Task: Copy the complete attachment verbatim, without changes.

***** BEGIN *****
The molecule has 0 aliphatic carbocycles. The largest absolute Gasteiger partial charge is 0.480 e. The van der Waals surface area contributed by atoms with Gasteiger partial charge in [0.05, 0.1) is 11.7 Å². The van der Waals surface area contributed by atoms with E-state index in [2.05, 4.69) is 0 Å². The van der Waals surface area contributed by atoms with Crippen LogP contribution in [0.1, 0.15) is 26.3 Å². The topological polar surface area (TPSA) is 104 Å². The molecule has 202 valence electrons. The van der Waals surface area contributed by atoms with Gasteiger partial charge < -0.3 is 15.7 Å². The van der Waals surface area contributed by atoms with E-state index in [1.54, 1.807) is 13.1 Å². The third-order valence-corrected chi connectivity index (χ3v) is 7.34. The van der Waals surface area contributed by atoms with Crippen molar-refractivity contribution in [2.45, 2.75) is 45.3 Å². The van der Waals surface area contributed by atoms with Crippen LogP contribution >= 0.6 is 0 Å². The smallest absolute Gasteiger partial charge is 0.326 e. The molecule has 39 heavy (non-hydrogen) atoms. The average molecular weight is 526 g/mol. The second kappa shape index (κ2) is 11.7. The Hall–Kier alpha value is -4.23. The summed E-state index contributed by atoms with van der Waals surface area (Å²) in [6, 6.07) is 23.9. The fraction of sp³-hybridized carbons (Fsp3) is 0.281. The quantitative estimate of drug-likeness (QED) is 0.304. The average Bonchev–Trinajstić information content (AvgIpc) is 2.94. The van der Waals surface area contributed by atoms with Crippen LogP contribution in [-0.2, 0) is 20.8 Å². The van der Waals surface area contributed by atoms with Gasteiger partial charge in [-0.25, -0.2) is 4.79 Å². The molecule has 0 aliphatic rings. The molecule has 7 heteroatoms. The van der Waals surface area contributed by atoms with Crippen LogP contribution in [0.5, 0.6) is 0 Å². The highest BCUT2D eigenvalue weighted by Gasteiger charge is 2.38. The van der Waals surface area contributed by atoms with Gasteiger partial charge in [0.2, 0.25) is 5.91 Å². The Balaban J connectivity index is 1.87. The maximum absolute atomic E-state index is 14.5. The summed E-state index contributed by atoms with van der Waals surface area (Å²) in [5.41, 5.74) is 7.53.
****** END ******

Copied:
The molecule has 0 aliphatic carbocycles. The largest absolute Gasteiger partial charge is 0.480 e. The van der Waals surface area contributed by atoms with Gasteiger partial charge in [0.05, 0.1) is 11.7 Å². The van der Waals surface area contributed by atoms with E-state index in [2.05, 4.69) is 0 Å². The van der Waals surface area contributed by atoms with Crippen LogP contribution in [0.1, 0.15) is 26.3 Å². The topological polar surface area (TPSA) is 104 Å². The molecule has 202 valence electrons. The van der Waals surface area contributed by atoms with Gasteiger partial charge < -0.3 is 15.7 Å². The van der Waals surface area contributed by atoms with E-state index in [1.54, 1.807) is 13.1 Å². The third-order valence-corrected chi connectivity index (χ3v) is 7.34. The van der Waals surface area contributed by atoms with Crippen molar-refractivity contribution in [2.45, 2.75) is 45.3 Å². The van der Waals surface area contributed by atoms with Crippen LogP contribution >= 0.6 is 0 Å². The smallest absolute Gasteiger partial charge is 0.326 e. The molecule has 39 heavy (non-hydrogen) atoms. The average molecular weight is 526 g/mol. The second kappa shape index (κ2) is 11.7. The Hall–Kier alpha value is -4.23. The summed E-state index contributed by atoms with van der Waals surface area (Å²) in [6, 6.07) is 23.9. The fraction of sp³-hybridized carbons (Fsp3) is 0.281. The quantitative estimate of drug-likeness (QED) is 0.304. The average Bonchev–Trinajstić information content (AvgIpc) is 2.94. The van der Waals surface area contributed by atoms with Crippen LogP contribution in [-0.2, 0) is 20.8 Å². The van der Waals surface area contributed by atoms with Gasteiger partial charge in [-0.25, -0.2) is 4.79 Å². The molecule has 0 aliphatic rings. The molecule has 7 heteroatoms. The van der Waals surface area contributed by atoms with Crippen LogP contribution in [0.5, 0.6) is 0 Å². The highest BCUT2D eigenvalue weighted by Gasteiger charge is 2.38. The van der Waals surface area contributed by atoms with Gasteiger partial charge in [0.2, 0.25) is 5.91 Å². The Balaban J connectivity index is 1.87. The maximum absolute atomic E-state index is 14.5. The summed E-state index contributed by atoms with van der Waals surface area (Å²) in [5.41, 5.74) is 7.53.